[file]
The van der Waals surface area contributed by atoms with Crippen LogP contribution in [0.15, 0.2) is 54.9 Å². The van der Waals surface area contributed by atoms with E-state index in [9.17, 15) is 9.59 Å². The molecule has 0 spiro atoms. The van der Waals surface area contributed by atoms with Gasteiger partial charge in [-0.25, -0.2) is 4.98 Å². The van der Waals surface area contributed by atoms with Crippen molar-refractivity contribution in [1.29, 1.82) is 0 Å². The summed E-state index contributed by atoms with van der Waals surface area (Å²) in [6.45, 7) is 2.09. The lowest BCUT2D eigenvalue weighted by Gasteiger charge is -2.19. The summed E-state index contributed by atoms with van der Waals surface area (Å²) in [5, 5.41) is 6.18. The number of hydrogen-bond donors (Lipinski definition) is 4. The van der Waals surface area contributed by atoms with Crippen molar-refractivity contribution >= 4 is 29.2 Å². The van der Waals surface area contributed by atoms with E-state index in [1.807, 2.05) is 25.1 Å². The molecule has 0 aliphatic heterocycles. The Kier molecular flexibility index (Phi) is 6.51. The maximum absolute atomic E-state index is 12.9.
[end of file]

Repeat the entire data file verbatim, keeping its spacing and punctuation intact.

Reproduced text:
The van der Waals surface area contributed by atoms with Crippen LogP contribution in [0.15, 0.2) is 54.9 Å². The van der Waals surface area contributed by atoms with E-state index in [9.17, 15) is 9.59 Å². The molecule has 0 spiro atoms. The van der Waals surface area contributed by atoms with Gasteiger partial charge in [-0.25, -0.2) is 4.98 Å². The van der Waals surface area contributed by atoms with Crippen molar-refractivity contribution in [1.29, 1.82) is 0 Å². The summed E-state index contributed by atoms with van der Waals surface area (Å²) in [6.45, 7) is 2.09. The lowest BCUT2D eigenvalue weighted by Gasteiger charge is -2.19. The summed E-state index contributed by atoms with van der Waals surface area (Å²) in [5, 5.41) is 6.18. The number of hydrogen-bond donors (Lipinski definition) is 4. The van der Waals surface area contributed by atoms with Crippen molar-refractivity contribution >= 4 is 29.2 Å². The van der Waals surface area contributed by atoms with E-state index in [1.807, 2.05) is 25.1 Å². The molecule has 0 aliphatic heterocycles. The Kier molecular flexibility index (Phi) is 6.51. The maximum absolute atomic E-state index is 12.9.